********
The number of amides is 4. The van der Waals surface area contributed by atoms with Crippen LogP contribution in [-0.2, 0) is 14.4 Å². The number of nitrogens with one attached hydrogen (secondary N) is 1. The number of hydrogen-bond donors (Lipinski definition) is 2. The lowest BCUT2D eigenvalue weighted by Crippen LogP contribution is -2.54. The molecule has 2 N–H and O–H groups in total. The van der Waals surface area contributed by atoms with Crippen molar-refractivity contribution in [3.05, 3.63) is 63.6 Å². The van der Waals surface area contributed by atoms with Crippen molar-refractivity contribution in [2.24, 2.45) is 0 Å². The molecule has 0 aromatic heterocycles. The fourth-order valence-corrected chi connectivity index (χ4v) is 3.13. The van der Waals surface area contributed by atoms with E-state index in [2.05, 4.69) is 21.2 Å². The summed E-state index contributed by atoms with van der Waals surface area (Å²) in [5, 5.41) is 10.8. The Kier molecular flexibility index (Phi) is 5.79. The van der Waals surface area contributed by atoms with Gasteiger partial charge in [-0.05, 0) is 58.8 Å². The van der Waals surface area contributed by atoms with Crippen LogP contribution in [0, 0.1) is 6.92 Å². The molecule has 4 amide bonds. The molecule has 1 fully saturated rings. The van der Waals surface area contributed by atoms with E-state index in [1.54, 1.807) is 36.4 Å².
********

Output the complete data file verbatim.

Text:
The number of amides is 4. The van der Waals surface area contributed by atoms with Crippen LogP contribution in [-0.2, 0) is 14.4 Å². The number of nitrogens with one attached hydrogen (secondary N) is 1. The number of hydrogen-bond donors (Lipinski definition) is 2. The lowest BCUT2D eigenvalue weighted by Crippen LogP contribution is -2.54. The molecule has 2 N–H and O–H groups in total. The van der Waals surface area contributed by atoms with Crippen molar-refractivity contribution in [3.05, 3.63) is 63.6 Å². The van der Waals surface area contributed by atoms with Crippen molar-refractivity contribution in [2.24, 2.45) is 0 Å². The molecule has 0 aromatic heterocycles. The fourth-order valence-corrected chi connectivity index (χ4v) is 3.13. The van der Waals surface area contributed by atoms with E-state index in [2.05, 4.69) is 21.2 Å². The summed E-state index contributed by atoms with van der Waals surface area (Å²) in [5, 5.41) is 10.8. The Kier molecular flexibility index (Phi) is 5.79. The van der Waals surface area contributed by atoms with Gasteiger partial charge in [-0.05, 0) is 58.8 Å². The van der Waals surface area contributed by atoms with Crippen LogP contribution in [0, 0.1) is 6.92 Å². The molecule has 4 amide bonds. The molecule has 1 fully saturated rings. The van der Waals surface area contributed by atoms with E-state index in [1.54, 1.807) is 36.4 Å².